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Mind and the Autonomy of the Self May 9, 1998
 
As a convinced non-materialist, I certainly find Searle's position more satisfying than that of the hard-core materialists who deny that mental states as standardly conceived exist. And there is an endearing honesty to Searle that allows him to be openly perplexed by such things as the discrepancy between what his theory of mind would say of free will (that it doesn't exist) and his own experience of freedom which says the opposite.

Certainly there is a simplicity to the materialist view that is attractive in that all else being equal, the simple explanation is the most elegant. The materialist view also claims as its sole referent an object (the brain) that can be studied with many of the instruments of physical science. The non-materialist view, on the other hand, while less "elegant", remains in accord with our commonsense experience that the self somehow transcends its material conveyance and is autonomous to boot. The non-materialist views are also generally consistent with traditional Judeo-Christian and Hindu anthropology, as well as rationalism and idealism of Hindu or Greek descent.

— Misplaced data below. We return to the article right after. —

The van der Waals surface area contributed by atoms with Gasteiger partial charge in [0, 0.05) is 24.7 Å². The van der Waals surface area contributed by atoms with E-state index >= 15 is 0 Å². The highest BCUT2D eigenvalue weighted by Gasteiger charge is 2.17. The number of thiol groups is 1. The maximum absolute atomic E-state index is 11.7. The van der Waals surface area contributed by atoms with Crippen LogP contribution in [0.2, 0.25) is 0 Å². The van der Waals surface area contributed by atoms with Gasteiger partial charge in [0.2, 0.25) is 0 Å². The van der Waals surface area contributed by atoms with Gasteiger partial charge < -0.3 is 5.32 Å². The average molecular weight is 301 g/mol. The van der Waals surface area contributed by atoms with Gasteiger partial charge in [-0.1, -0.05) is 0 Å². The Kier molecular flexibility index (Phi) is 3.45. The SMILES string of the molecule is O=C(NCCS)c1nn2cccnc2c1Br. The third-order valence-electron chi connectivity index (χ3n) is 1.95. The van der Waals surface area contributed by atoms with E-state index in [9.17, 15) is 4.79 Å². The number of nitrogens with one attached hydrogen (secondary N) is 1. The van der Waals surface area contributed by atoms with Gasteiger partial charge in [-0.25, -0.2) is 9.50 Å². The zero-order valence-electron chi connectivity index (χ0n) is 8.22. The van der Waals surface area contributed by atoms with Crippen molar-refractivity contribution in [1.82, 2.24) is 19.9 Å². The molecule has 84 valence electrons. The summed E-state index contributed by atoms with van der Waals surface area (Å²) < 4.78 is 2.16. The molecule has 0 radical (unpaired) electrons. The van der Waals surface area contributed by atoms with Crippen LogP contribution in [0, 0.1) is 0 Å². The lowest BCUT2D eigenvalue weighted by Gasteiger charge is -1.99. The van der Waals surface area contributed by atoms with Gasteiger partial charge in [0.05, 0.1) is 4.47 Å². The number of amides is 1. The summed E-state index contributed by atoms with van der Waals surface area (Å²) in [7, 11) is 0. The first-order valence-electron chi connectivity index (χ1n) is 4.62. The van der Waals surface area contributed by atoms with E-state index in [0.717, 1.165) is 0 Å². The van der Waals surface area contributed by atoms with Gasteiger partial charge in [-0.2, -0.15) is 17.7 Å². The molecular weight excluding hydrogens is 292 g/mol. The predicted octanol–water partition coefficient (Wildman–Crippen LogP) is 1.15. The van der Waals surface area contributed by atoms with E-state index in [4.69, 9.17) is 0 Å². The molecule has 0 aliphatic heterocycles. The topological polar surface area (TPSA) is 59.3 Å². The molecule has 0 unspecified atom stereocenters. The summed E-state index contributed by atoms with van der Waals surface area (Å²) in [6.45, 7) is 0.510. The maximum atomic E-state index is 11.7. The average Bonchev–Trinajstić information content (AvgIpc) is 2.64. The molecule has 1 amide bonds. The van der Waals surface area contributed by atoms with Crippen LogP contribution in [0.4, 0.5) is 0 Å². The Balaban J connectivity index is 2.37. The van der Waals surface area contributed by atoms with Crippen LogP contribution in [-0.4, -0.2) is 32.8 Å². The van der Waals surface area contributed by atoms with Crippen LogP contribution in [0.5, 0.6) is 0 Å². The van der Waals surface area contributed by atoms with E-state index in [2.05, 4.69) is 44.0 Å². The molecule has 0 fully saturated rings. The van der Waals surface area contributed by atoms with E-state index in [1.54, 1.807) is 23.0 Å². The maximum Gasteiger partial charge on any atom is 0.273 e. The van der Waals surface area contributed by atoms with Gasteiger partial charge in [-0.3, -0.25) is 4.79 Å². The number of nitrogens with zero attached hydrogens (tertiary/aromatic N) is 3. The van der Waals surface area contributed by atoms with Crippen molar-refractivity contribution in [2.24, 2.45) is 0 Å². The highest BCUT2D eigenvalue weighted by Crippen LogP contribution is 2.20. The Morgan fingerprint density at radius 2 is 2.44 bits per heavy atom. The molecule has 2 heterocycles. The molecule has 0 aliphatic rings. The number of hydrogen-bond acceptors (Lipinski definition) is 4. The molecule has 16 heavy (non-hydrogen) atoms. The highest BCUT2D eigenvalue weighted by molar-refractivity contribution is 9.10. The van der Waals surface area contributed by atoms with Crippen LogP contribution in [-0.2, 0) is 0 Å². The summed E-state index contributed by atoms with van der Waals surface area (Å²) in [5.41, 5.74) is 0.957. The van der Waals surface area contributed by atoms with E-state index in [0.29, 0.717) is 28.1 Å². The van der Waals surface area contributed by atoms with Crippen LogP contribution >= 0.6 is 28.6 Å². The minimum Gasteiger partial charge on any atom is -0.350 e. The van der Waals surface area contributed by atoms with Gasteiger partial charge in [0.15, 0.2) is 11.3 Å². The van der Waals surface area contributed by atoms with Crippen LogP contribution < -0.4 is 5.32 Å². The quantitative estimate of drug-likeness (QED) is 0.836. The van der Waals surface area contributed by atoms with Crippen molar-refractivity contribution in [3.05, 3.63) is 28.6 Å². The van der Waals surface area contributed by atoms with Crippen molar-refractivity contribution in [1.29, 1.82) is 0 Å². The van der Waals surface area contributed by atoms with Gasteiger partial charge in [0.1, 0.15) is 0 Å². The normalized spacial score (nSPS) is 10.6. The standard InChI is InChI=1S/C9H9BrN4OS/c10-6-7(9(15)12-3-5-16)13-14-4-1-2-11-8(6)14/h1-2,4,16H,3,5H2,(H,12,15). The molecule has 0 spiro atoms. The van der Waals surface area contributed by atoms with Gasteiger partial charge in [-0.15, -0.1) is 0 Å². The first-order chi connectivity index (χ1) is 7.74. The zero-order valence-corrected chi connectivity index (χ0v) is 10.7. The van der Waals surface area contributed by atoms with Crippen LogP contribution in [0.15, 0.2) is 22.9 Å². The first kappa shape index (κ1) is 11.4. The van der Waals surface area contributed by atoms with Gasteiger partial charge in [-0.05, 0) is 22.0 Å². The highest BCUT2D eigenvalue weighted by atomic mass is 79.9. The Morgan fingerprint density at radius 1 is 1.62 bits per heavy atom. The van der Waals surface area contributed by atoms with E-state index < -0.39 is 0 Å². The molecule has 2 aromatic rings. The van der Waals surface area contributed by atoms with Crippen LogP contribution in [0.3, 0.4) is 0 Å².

I will candidly admit that my own non-materialism is strongly colored by certain philosophical predispositions, preeminent among which are my religious beliefs about God, the nature of right action (morality/sin), and free will. And yet these predispositions are not necessarily inconsistent with scientific objectivity; I share Francis Bacon's conviction, chiding to the Christianity of his day, that there should be no interdiction to the study of nature, religious or otherwise. Most non-materialist notions of mind have one or more metaphysical fulcrums somewhere in their pockets but I believe there is sufficient evidence pro and con to discuss non-materialism without recourse to metaphysics. Along these lines I will make reference to the unpopular Popper once again; my apologies to those who are predisposed to dismiss this evidently unfashionable man.